Q. Would you discuss the risks of promoting a deserving employee (title change) but not increasing salary due to current economic conditions?
A. A promotion is when an employee is moved into a job with greater scope and responsibility than his or her current job. Promotions in and of themselves do not mean a monetary increase in salary. But in general, companies adjust salaries with promotions when the monetary value of the new job is higher than the value of the job the incumbent currently holds.
It is understandable that a company might not be able to afford to offer an employee more money in the current economic conditions. If the employee's current salary without an adjustment is competitive with the market rate of the new job, you don't need to offer an increase. However, if the employee's salary is below the market value of the job to which he or she is being promoted, I would offer an adjustment to make the employee's pay competitive.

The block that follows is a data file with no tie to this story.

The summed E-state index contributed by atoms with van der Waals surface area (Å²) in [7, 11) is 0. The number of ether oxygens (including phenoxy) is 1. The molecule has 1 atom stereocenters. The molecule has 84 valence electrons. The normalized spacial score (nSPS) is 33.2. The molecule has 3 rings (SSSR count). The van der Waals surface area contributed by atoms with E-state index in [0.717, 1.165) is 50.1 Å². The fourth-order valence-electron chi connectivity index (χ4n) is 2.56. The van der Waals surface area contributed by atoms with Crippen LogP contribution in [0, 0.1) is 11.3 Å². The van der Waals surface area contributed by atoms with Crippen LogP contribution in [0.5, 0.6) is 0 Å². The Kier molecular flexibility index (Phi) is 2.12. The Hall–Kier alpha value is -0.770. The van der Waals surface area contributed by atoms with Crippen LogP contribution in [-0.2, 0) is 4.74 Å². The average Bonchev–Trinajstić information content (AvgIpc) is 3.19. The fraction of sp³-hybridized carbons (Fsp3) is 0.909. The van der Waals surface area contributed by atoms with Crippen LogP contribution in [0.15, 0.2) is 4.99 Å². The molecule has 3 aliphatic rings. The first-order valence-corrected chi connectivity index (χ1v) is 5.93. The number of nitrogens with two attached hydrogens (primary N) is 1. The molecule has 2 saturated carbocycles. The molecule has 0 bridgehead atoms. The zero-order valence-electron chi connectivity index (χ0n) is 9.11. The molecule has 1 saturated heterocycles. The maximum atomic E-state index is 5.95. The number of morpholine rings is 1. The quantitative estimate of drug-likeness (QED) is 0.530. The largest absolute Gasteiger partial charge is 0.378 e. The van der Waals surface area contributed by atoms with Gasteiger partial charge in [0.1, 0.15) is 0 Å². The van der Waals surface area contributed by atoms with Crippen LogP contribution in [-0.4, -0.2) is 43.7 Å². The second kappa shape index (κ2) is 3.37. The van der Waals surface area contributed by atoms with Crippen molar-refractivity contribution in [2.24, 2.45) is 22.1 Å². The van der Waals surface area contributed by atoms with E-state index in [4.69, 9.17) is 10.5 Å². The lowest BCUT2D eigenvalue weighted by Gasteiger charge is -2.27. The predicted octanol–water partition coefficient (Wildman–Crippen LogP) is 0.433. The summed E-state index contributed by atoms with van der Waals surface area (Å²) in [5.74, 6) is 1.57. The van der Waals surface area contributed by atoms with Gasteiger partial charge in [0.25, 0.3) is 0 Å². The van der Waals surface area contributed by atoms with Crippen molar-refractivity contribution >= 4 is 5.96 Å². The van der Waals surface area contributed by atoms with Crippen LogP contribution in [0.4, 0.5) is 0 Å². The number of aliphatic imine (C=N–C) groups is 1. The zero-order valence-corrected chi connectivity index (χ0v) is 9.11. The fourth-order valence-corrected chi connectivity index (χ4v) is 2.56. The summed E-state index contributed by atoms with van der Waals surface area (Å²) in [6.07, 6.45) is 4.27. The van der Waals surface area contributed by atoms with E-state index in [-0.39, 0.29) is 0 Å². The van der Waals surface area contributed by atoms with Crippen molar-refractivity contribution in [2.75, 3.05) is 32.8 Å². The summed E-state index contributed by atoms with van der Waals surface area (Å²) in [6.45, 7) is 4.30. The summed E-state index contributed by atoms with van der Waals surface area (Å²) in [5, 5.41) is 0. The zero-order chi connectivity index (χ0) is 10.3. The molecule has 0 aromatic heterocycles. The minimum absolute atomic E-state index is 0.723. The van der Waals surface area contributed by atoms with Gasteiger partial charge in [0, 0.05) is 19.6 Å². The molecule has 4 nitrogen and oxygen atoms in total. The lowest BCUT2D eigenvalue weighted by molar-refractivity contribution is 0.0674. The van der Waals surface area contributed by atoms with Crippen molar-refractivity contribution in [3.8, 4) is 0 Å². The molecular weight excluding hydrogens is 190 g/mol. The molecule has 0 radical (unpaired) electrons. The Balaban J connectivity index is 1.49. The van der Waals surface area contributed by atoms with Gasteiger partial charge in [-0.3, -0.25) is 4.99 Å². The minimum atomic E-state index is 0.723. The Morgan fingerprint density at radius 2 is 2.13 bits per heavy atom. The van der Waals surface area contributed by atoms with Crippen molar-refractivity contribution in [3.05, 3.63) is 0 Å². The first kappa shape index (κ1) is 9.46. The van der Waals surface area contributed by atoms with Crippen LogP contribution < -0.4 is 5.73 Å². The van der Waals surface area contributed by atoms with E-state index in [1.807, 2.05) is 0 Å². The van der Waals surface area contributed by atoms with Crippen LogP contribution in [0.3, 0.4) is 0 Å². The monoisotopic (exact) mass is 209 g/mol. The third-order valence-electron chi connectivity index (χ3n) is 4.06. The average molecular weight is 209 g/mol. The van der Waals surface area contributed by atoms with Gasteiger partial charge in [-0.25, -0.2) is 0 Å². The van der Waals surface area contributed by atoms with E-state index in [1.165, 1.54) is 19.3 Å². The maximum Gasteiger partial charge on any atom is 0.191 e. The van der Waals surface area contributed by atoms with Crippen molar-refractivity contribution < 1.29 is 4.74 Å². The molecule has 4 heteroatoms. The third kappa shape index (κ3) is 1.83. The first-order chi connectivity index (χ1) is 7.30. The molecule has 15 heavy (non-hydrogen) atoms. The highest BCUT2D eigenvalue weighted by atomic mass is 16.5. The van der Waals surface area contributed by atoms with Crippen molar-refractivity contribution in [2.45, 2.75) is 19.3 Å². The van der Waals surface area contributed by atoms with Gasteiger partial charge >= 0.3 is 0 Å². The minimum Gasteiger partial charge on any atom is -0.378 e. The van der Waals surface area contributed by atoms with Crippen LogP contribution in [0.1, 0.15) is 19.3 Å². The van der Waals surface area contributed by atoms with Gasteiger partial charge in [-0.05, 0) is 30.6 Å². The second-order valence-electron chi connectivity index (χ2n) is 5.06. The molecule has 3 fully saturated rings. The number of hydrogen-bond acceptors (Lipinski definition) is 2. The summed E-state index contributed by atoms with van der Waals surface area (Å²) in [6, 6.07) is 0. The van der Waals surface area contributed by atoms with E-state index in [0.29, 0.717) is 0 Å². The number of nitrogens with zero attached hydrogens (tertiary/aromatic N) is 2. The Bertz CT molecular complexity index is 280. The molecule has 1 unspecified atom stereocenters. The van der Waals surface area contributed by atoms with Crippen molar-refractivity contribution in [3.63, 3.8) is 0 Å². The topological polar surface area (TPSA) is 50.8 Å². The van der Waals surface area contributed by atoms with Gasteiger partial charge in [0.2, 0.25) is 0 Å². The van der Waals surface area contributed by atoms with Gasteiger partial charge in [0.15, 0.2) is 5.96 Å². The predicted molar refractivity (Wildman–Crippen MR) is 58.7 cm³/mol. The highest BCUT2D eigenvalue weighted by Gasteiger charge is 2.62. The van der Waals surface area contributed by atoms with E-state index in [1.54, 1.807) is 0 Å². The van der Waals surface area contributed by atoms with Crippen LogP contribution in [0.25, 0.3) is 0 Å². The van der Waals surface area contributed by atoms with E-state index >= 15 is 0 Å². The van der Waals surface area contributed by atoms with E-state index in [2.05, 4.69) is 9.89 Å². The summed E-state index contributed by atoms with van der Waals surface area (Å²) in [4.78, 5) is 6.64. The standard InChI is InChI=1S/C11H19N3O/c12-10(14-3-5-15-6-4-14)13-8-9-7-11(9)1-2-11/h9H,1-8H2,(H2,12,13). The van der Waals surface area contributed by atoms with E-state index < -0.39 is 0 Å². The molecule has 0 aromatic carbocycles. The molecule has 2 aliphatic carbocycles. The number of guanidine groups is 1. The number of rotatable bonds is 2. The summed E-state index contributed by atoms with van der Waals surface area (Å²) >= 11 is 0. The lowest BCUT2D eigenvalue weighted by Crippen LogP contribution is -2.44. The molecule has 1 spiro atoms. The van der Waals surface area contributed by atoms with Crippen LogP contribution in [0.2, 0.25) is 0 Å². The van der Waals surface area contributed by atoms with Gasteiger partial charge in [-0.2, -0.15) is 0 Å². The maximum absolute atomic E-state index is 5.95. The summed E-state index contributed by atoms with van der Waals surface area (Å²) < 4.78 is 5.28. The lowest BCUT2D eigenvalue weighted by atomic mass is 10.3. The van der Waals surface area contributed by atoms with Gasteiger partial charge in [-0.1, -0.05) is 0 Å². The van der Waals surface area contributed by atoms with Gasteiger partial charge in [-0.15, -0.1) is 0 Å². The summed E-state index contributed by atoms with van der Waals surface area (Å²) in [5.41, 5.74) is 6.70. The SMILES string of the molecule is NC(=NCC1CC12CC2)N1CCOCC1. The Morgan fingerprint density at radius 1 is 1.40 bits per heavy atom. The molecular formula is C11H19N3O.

Ask yourself how much it would cost to replace the incumbent if he or she left the company to take the same promotion somewhere else. Look at the implications of not rewarding the employee for doing a job you concede is beyond his or her current classification.
As an alternative, consider whether a bonus is appropriate until you can give the job title and monetary increase the employee deserves.